Mr Burns said challenging environmental conditions, including undulating terrain, piles of logs and natural debris known as slash were making it difficult for rescuers to find and assess the remaining koalas.
Thermal imaging cameras were being used to find dead and live animals within the slash, and climbers and flagging poles were being used to retrieve animals from the few trees that were still standing.
Mr Burns said under the Wildlife Act a koala management plan must include koala spotters pre and post-harvesting, and a number of trees must be left standing for koalas to live in before the animals moved on to another habitat.
He said it appeared that when harvesting ceased about four weeks ago, remnant vegetation had been left for the koalas but had subsequently been destroyed, leaving the animals without food.
Mr Burns said the team of vets and wildlife carers would be on-site for at least a few more days.
Koalas 'in good health' when company left
South West Fibre, a Portland-based plantation hardwood processing operation, went onto the property owned by a farmer late last year to harvest blue gum.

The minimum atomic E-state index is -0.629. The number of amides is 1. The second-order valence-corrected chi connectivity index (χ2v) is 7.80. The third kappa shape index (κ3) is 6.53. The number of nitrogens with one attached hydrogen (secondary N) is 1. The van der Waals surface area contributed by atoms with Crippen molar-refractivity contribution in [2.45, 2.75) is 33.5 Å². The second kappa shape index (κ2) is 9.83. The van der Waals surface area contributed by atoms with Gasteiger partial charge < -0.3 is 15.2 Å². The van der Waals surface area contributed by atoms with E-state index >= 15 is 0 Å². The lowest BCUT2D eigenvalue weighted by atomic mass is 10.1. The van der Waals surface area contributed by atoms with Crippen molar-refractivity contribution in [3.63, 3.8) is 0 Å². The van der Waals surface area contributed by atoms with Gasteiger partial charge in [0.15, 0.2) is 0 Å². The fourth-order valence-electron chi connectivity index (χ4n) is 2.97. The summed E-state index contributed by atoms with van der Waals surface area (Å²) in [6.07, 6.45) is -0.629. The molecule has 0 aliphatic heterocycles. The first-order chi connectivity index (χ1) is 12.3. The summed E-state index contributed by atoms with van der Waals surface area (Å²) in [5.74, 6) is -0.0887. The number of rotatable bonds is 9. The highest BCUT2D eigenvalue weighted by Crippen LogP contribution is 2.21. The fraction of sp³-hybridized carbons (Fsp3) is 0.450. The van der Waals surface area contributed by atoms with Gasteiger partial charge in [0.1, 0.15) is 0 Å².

Company spokesman Rob Hadler said all of the koalas were in good health when the company handed the property back to the owner.
"This is the last thing we like to see in any operation. And in fact we work very hard to avoid any injuries or deaths to koalas," he told ABC Radio Ballarat.
"Everyone at South West Fibre is extremely distressed by the footage."
Mr Hadler said the company was required to have spotters, who are independent contractors, on the ground to make sure that koalas were safe.
"Those trees are quarantined from being harvested," he said.
"We report both to the Department of Environment, Land, Water and Planning at the end of our harvesting what has happened to any koalas [and] how many koalas are remaining on the property.
"There were 76 koalas on that property when we finished harvesting and … they were all in good health."
'What's happened here is wrong': Premier